Donald Trump loves to play the part of a wounded rhinoceros, stomping around and breaking things. It’s what he has done all his life. Judging by the results so far, it has been a pretty effective strategy, but only because people have been afraid to stand up to a bully. Xi Jinping, president of the People’s Republic of China, however, seems to have no problem telling the wild bull of the pampas to take his bluster and shove it. This week, China slapped new tariff fees on imports of soybeans, aircraft, and vehicles from the US. In total, those US products are worth an estimated $50 billion a year.
Chinese “wind-powered electric generating sets” are only responsible for about 0.5% of all electricity generated by wind turbines in the US. The batteries targeted are nickel cadmium and lead acid products, neither of which are used in EVs. The battery parts on the list are used in lithium ion batteries, however, but are generally available from other sources. The Chinese embassy issued a statement on Wednesday saying, “It serves neither China’s interest, nor U.S. interest, even less the interest of the global economy. As the Chinese saying goes, it is only polite to reciprocate.” Polite is a word seldom if ever applied to Trump.
The Chinese tariff on soybeans seems to be specifically targeted at Terry Branstad, the US ambassador to China. Branstad is a former governor of Iowa, whose principal export is — you guessed it — soy beans. How impolite is that?
Mark Zandi, chief economist at Moody’s Analytics, tells Axios the jousting back and forth between the US and China is likely to cost 190,000 US jobs, equivalent to about one month’s worth of job growth and nick America’s GDP for the year by about 0.14%. “And the economic costs will mount quickly if the back-and-forth tariff hikes continue,” he says.
Ian Bremmer, president of the Eurasia Group, says the war of words is more like two heavyweight boxers jawing at each other before the beginning of a 15-round match. “Trump’s supporters and China will continue to create off ramps from the worst outcomes,” Bremmer says. But he warns that if the tariffs being bandied about actually go into effect, “That will mean goods are more expensive, companies will be less profitable, the average worker gets hurt.” So much for looking out for your base, Donnie.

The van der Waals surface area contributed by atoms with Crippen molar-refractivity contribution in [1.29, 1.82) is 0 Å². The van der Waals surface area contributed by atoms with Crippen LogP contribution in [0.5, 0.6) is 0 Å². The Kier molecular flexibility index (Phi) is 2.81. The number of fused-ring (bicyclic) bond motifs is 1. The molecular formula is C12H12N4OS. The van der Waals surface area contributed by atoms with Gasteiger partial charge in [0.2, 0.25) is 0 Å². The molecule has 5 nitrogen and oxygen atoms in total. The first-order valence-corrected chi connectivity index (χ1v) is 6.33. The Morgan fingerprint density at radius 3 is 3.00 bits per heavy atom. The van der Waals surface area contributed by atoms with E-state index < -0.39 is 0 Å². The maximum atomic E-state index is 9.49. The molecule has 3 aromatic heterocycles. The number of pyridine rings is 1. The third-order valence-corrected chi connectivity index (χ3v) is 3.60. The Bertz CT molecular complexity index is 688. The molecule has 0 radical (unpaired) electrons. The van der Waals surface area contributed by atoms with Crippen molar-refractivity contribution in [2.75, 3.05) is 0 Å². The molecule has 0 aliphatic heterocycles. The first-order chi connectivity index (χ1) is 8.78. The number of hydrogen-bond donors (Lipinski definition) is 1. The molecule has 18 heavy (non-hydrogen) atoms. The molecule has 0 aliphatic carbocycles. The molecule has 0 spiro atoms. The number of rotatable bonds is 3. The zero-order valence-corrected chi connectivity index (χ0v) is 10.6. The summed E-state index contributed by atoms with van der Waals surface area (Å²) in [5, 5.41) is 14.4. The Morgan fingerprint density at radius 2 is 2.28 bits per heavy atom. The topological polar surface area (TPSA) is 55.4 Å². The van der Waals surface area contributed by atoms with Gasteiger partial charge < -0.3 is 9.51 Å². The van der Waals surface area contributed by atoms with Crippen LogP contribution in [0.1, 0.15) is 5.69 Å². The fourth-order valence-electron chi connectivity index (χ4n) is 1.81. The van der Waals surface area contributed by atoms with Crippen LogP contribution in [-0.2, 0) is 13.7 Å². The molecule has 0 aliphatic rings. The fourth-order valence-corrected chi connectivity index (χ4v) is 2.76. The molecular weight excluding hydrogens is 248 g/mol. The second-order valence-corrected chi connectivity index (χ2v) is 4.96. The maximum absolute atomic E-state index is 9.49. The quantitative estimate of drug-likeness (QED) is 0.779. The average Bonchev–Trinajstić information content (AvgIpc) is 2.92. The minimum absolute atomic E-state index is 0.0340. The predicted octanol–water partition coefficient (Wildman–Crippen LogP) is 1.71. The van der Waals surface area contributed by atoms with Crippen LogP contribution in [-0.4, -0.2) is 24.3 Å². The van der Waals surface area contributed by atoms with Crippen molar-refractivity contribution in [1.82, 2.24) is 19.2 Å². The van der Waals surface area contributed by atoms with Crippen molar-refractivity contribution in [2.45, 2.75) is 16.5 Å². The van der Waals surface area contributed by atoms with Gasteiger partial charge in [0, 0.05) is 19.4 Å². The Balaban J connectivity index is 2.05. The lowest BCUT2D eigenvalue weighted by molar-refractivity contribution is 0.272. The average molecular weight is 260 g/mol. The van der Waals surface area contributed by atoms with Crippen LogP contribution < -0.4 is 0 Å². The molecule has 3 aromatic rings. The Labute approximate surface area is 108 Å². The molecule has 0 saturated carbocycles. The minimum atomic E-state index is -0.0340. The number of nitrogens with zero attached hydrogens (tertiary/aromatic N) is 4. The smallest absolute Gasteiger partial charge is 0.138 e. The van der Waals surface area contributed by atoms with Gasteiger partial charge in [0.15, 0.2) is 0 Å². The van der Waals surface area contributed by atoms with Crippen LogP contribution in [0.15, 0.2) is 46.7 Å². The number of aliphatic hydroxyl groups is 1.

GeoQuant, a New York research firm that uses artificial intelligence to inform its clients, tells Axios to expect at least a month more of trade-induced mayhem in the stock market. And he warns that Trump has more tools he can use to try to bludgeon China into submission. “Markets will continue to be jolted by U.S. politics at least through the 2018 midterm elections,” the firm said.
The Dow Jones industrial average shed almost 2000 points when Trump first threatened to punish China with new tariffs in late March. Since then, it has gained about half of that back, but investors hate uncertainty. Market volatility could become a regular feature of the Trump administration going forward.
The company that stands to be hurt the most by all this is Tesla. It already pays a 25% tariff on the vehicles it sells in China. If China follows through on its tariff proposal, that will rise to 50%. Most American car makers have formed partnerships with Chinese companies and build their cars for the Chinese market in China. That means they pay no import duty on those cars. Other than Tesla, almost no US carmaker ships cars to China.
The new tariff could complicate things for Tesla, which wants to build a factory in China but is reluctant to partner with a Chinese company to do so. Higher prices because of the new tariffs could force the issue. Which is rather ironic, given that Elon Musk recently had a Twitter fit in which he begged the Trumpster to do something about China’s trade policies. Happy now, Elon?
Update: Late Thursday, after learning of China’s plan to add import duties against $50 billion worth of US products, Trump popped off again, instructing the US Trade Representative to draw up a list of $100 billion worth of Chinese products which could be hit with new tariffs, according to the Guardian. “Rather than remedy its misconduct, China has chosen to harm our farmers and manufacturers,” Trump said. He continues to insist the Chinese have forced the closure of many US factories, putting millions of Americans out of work.
“Hopefully the president is just blowing off steam again but, if he’s even half-serious, this is nuts,” said Senator Ben Sasse, a Republican from Nebraska, “China is guilty of many things, but the president has no actual plan to win right now. He’s threatening to light American agriculture on fire.”
Any new tariffs cannot go into effect for at least 60 days, during which time the public has an opportunity to comment. Trump enjoys puffing out his chest and stomping around the room making threats. It’s his modus operandi. He is as transparent as glass and will claim maximum credit no matter how small the gains. The two countries are still talking to one another, and no doubt some sort of deal will be struck that will allow Trump to claim he and he alone is responsible for staving off the collapse of the entire US economy at the hands of the rapacious Chinese.
Hat tip: Dan Allard